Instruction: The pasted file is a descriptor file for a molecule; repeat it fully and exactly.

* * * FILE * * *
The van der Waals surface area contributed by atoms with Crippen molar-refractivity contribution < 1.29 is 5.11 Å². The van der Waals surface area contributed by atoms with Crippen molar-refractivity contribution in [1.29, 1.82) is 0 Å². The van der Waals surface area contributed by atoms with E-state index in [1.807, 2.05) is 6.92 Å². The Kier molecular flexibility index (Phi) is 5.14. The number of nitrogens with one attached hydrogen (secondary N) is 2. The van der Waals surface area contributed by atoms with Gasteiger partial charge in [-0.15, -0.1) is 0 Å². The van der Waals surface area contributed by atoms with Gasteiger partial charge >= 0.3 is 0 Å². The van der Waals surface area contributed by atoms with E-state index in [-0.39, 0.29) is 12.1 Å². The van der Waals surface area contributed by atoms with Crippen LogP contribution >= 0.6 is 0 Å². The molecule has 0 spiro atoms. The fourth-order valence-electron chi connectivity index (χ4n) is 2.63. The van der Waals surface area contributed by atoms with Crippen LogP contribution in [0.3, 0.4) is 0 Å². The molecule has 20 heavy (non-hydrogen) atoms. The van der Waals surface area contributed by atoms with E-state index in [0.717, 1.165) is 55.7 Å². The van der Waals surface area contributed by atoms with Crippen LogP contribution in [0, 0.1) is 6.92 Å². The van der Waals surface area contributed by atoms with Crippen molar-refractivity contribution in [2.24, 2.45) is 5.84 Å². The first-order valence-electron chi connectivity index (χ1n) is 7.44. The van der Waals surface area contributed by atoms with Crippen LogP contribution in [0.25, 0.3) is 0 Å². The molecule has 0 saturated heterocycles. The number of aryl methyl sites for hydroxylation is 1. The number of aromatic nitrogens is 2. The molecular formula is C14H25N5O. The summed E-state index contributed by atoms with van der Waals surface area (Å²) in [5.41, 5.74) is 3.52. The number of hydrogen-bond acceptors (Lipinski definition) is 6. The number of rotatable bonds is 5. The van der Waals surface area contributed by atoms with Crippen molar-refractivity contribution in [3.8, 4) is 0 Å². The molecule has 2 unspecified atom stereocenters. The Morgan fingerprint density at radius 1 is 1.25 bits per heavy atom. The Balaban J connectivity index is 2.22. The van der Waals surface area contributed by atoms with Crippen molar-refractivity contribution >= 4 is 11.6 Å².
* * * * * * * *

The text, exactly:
The van der Waals surface area contributed by atoms with Crippen molar-refractivity contribution < 1.29 is 5.11 Å². The van der Waals surface area contributed by atoms with Crippen molar-refractivity contribution in [1.29, 1.82) is 0 Å². The van der Waals surface area contributed by atoms with E-state index in [1.807, 2.05) is 6.92 Å². The Kier molecular flexibility index (Phi) is 5.14. The number of nitrogens with one attached hydrogen (secondary N) is 2. The van der Waals surface area contributed by atoms with Gasteiger partial charge in [-0.15, -0.1) is 0 Å². The van der Waals surface area contributed by atoms with Gasteiger partial charge >= 0.3 is 0 Å². The van der Waals surface area contributed by atoms with E-state index in [-0.39, 0.29) is 12.1 Å². The van der Waals surface area contributed by atoms with Crippen LogP contribution >= 0.6 is 0 Å². The molecule has 0 spiro atoms. The fourth-order valence-electron chi connectivity index (χ4n) is 2.63. The van der Waals surface area contributed by atoms with Crippen LogP contribution in [0.3, 0.4) is 0 Å². The molecule has 20 heavy (non-hydrogen) atoms. The van der Waals surface area contributed by atoms with E-state index in [0.717, 1.165) is 55.7 Å². The van der Waals surface area contributed by atoms with Crippen LogP contribution in [0, 0.1) is 6.92 Å². The van der Waals surface area contributed by atoms with Crippen molar-refractivity contribution in [2.24, 2.45) is 5.84 Å². The first-order valence-electron chi connectivity index (χ1n) is 7.44. The van der Waals surface area contributed by atoms with Crippen LogP contribution in [0.25, 0.3) is 0 Å². The molecule has 0 saturated heterocycles. The number of aryl methyl sites for hydroxylation is 1. The number of aromatic nitrogens is 2. The molecular formula is C14H25N5O. The summed E-state index contributed by atoms with van der Waals surface area (Å²) in [5.41, 5.74) is 3.52. The number of hydrogen-bond acceptors (Lipinski definition) is 6. The number of rotatable bonds is 5. The van der Waals surface area contributed by atoms with Crippen molar-refractivity contribution in [3.8, 4) is 0 Å². The molecule has 2 unspecified atom stereocenters. The Morgan fingerprint density at radius 1 is 1.25 bits per heavy atom. The Balaban J connectivity index is 2.22. The van der Waals surface area contributed by atoms with Crippen molar-refractivity contribution >= 4 is 11.6 Å².